Putin expressed his appreciation for China’s “balanced position” on the Ukraine War, but revealed that China has questions and concerns. Some analysts view this as a sign that Xi’s support for Putin indeed may not be unconditional. Others say that it “sounded like a rebuke to Moscow for creating instability with its invasion.”
Xi stated that he is willing to go to war to claim what he believes is the Chinese Communist Party’s right: Taiwan. Putin remains a strong supporter of Chinese interests in Taiwan, but the more risk-averse Chinese president treads carefully when supporting Russia in the Ukraine War. Putin refuses to call the war an invasion, instead describing it as a “special military operation.” Xi has fallen in line with this rhetoric and hasn’t outwardly condemned the war.
Xi is also careful not to provide direct military aid to Russia, which “could trigger Western sanctions on China’s own economy.” Because of this, Russia is using suppliers in Iran and North Korea. Xi is not willing to sacrifice “China’s economic interests to rescue Putin,” and has not provided the military support that Putin was looking for. Instead of supporting Russia at the tactical level, China is willing to do so at the strategic level, and in order to strike a balance, Xi does not appear to “back Putin or the Russian war in Ukraine wholesale.”
The Future of the Xi-Putin Partnership
The Ukraine War is still unfolding, and Russia’s reputation as a military power suffered a massive blow. On September 21, 2022, Putin announced a partial mobilization of Russian troops and declared that he will (illegally) annex four regions of Ukraine: Luhansk, Donetsk, Zaporizhzhia and Kherson. The US and its allies refuse to recognize this, but Putin threatened the use of tactical nuclear weapons to defend these territories. If Putin deployed these types of weapons, he faces the threat of losing Xi’s support altogether. As of September 30, 2022, Russia controls only parts of the four Ukrainian territories, who are leading a strong counteroffensive and pushing back Russian forces hour-by-hour. Thousands of Russians are fleeing into nearby countries to avoid fighting in the war.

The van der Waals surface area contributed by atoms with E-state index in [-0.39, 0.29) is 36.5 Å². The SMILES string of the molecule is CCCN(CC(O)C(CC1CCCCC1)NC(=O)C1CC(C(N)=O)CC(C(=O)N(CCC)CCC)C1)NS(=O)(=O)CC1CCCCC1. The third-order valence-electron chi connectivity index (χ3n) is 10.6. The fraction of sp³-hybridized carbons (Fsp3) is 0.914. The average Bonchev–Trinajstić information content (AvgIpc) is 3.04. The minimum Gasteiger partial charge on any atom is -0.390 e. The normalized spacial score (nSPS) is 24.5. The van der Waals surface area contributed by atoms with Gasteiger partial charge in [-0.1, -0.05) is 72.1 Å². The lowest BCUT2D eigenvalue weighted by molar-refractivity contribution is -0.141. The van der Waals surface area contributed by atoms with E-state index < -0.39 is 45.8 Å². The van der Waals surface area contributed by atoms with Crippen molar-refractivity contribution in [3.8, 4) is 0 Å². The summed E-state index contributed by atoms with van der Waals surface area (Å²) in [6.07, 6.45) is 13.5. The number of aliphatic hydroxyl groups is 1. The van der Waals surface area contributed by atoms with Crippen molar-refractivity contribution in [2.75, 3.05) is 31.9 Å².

As more NATO Allies pledge to provide assistance to Ukraine, a non-member, the US is providing billions of dollars in security assistance to defend Ukraine’s sovereignty. The US and its allies are on a path to completely cutting off Russian imports.
Xi and Putin share a different vision for world order than that of the US and its allies: one that doesn’t include Western-dominated global affairs. Therefore, China and Russia are united by a common foe. They are determined to push back on US attempts to create a unipolar world and counterbalance the power of the US, transatlantic West, and Japan.
However, despite their strengthening ties, the Ukraine War revealed that China and Russia are on different trajectories. China is a “rising superpower whose economy is forecast to overtake the United States in a decade,” whereas Russia is a “former superpower struggling with a draining war.” Xi expressed his readiness to work with Russia “to set an example of what a responsible global power is and assume leadership in order to bring the rapidly changing world onto a path of sustainable and positive development.”
This year, China is working on a “major gas pipeline project via Mongolia that could offset Russia’s cutoff from the European energy market.” However, the possibility of a railway that would economically link China, Kyrgyzstan, and Uzbekistan has “fueled unease in Russia, which sees the region as its sphere of influence.” China’s Central Asian neighbors are clearly uncomfortable with Russia’s Ukraine War, and over the past two decades, China has invested heavily in this policy that would build strong ties with them. These countries hold “power and agency” that will likely cause China to be sensitive to their regional concerns, and possibly influence China’s support for Russia amidst the war.
If Xi leans too hard into his strategic partnership with Putin, he may drive a wedge between himself and the other neighbors SCO members, “whom Beijing wishes to cultivate, and split the SCO in the process.” China has money and power–Russia doesn’t. China is stronger than Russia, and its “interests are more global—and more multifaceted,” and therefore would do well to be wary of its Central Asian partners’ interests, who are “terrified of Russia” and are not fully on board with the Ukraine War. Xi’s vague rhetoric and echoes of support for Russia are evidence of Xi’s cautionary tendencies so as not to scare away China’s other allies, particularly those in the Global South.
It is likely that Xi will continue to perform a balancing act, where he provides “diplomatic support for Russia and broad commitments to a Beijing-Moscow entente,” while also complying with Western sanctions, relaying vague promises of pursuing stability and “positive development,” preserving China’s access to the global market, and continuing to strengthen partnerships with other countries.
The Ukraine War may not be in China’s interest, but it appears that its partnership with Russia is a defensive one as they both remain wary of the US and its allies. Because of this, China has grown much closer to Moscow strategically, but Xi is cautious and keeps his options open. Echoes of mistrust and tension will likely remain between the two nations. If the partnership follows its current trajectory, Russia may become more dependent on the Chinese market for its exports, as well as Chinese diplomatic and strategic aid.